The manner of operation of the detector of the invention, as above described, will readily be understood. In normal operation of the detector, the infra-red radiation from the constant source provided by the generator 32 is recognised, and so long as it does not fall below a predetermined level and does not cease, the detector will operate to detect the radiation arising from the approach of an intruder and generate an alarm. However, should there be any tampering with the opening or window 12, or the element or sheet 16 masking the same, such as to prevent or reduce significantly the radiation sensed continuously from the generator 32, the detector will generate an alarm or malfunction signal ensuring that steps are taken to eliminate the relative reason.
The invention is not confined to the precise details of the foregoing example, and variations may be made thereto. Thus, for example, the infra-red generator or source does not have to be integrated with or provide on the housing 10, but may be provided as a separate individual component or unit mounted in an appropriate disposition away from the housing 10.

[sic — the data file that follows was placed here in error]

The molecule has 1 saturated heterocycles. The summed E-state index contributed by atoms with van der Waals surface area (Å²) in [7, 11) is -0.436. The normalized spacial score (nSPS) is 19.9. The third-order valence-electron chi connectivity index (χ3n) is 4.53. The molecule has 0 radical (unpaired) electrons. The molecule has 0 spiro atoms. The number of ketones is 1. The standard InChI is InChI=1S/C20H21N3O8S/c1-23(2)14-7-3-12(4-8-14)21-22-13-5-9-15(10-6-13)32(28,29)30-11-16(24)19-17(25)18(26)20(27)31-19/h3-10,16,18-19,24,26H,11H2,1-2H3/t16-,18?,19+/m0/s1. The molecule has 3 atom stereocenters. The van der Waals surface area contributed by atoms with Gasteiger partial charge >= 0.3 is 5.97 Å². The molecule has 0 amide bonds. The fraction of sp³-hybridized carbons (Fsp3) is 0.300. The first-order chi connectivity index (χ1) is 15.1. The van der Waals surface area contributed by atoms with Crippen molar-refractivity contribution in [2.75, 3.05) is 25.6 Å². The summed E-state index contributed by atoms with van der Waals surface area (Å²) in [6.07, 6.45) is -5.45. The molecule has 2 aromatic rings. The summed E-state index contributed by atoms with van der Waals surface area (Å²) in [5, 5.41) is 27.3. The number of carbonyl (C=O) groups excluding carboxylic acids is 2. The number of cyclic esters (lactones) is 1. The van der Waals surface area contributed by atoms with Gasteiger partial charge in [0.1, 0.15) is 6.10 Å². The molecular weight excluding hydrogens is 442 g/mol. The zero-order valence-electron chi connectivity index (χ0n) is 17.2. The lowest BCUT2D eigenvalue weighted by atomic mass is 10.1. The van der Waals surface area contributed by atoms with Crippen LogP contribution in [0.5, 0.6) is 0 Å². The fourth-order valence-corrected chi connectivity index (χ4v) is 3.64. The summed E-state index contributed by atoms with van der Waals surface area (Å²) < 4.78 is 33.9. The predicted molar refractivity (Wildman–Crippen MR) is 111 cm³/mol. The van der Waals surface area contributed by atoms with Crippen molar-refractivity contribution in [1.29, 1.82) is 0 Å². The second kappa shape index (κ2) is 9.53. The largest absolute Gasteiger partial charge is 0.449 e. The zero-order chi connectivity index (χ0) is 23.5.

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|U.S. Classification||250/353, 250/DIG.1, 250/342|
|International Classification||G08B29/04, G08B13/19|
|Cooperative Classification||Y10S250/01, G08B29/04, G08B13/19|
|European Classification||G08B29/04, G08B13/19|
|Aug 9, 1985||AS||Assignment|
Owner name: SHORROCK SECURITY SYSTEMS LIMITED, SHADSWORTH ROAD
Free format text: ASSIGNMENT OF ASSIGNORS INTEREST.;ASSIGNOR:SCHOFIELD, ROY A.;REEL/FRAME:004438/0897
Effective date: 19850619
|Jun 25, 1991||REMI||Maintenance fee reminder mailed|
|Nov 24, 1991||LAPS||Lapse for failure to pay maintenance fees|
|Feb 4, 1992||FP||Expired due to failure to pay maintenance fee|
Effective date: 19911124